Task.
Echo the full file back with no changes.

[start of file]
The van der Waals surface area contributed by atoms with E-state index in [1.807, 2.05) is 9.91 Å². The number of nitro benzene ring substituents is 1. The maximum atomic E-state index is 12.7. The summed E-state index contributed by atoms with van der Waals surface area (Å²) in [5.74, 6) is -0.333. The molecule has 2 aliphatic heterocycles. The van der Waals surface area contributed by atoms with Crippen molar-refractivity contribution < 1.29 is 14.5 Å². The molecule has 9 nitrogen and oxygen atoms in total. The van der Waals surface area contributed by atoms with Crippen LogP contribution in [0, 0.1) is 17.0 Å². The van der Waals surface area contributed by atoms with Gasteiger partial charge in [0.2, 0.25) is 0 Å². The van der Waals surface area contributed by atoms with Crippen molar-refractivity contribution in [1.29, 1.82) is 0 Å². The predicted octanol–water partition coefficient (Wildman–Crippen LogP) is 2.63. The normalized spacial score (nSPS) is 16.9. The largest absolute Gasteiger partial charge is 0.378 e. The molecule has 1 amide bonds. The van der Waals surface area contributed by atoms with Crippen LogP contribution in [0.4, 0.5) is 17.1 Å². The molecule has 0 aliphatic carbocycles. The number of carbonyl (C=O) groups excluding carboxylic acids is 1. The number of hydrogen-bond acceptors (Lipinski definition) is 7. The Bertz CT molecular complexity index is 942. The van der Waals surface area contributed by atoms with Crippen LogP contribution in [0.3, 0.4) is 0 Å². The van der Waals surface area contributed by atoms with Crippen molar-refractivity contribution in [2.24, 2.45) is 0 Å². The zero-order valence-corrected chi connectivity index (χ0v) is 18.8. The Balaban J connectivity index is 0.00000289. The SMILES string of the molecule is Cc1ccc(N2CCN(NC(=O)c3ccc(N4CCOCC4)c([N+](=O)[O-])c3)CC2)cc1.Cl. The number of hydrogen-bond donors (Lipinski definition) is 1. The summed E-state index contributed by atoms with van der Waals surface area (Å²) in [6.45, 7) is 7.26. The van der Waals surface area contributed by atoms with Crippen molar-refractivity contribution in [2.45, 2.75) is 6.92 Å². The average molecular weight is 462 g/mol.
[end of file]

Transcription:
The van der Waals surface area contributed by atoms with E-state index in [1.807, 2.05) is 9.91 Å². The number of nitro benzene ring substituents is 1. The maximum atomic E-state index is 12.7. The summed E-state index contributed by atoms with van der Waals surface area (Å²) in [5.74, 6) is -0.333. The molecule has 2 aliphatic heterocycles. The van der Waals surface area contributed by atoms with Crippen molar-refractivity contribution < 1.29 is 14.5 Å². The molecule has 9 nitrogen and oxygen atoms in total. The van der Waals surface area contributed by atoms with Crippen LogP contribution in [0, 0.1) is 17.0 Å². The van der Waals surface area contributed by atoms with Gasteiger partial charge in [0.2, 0.25) is 0 Å². The van der Waals surface area contributed by atoms with Crippen molar-refractivity contribution in [1.29, 1.82) is 0 Å². The predicted octanol–water partition coefficient (Wildman–Crippen LogP) is 2.63. The normalized spacial score (nSPS) is 16.9. The largest absolute Gasteiger partial charge is 0.378 e. The molecule has 1 amide bonds. The van der Waals surface area contributed by atoms with Crippen LogP contribution in [0.4, 0.5) is 17.1 Å². The molecule has 0 aliphatic carbocycles. The number of carbonyl (C=O) groups excluding carboxylic acids is 1. The number of hydrogen-bond acceptors (Lipinski definition) is 7. The Bertz CT molecular complexity index is 942. The van der Waals surface area contributed by atoms with Crippen LogP contribution in [0.3, 0.4) is 0 Å². The van der Waals surface area contributed by atoms with Crippen molar-refractivity contribution in [2.24, 2.45) is 0 Å². The zero-order valence-corrected chi connectivity index (χ0v) is 18.8. The Balaban J connectivity index is 0.00000289. The SMILES string of the molecule is Cc1ccc(N2CCN(NC(=O)c3ccc(N4CCOCC4)c([N+](=O)[O-])c3)CC2)cc1.Cl. The number of hydrogen-bond donors (Lipinski definition) is 1. The summed E-state index contributed by atoms with van der Waals surface area (Å²) in [6.45, 7) is 7.26. The van der Waals surface area contributed by atoms with Crippen molar-refractivity contribution in [2.45, 2.75) is 6.92 Å². The average molecular weight is 462 g/mol.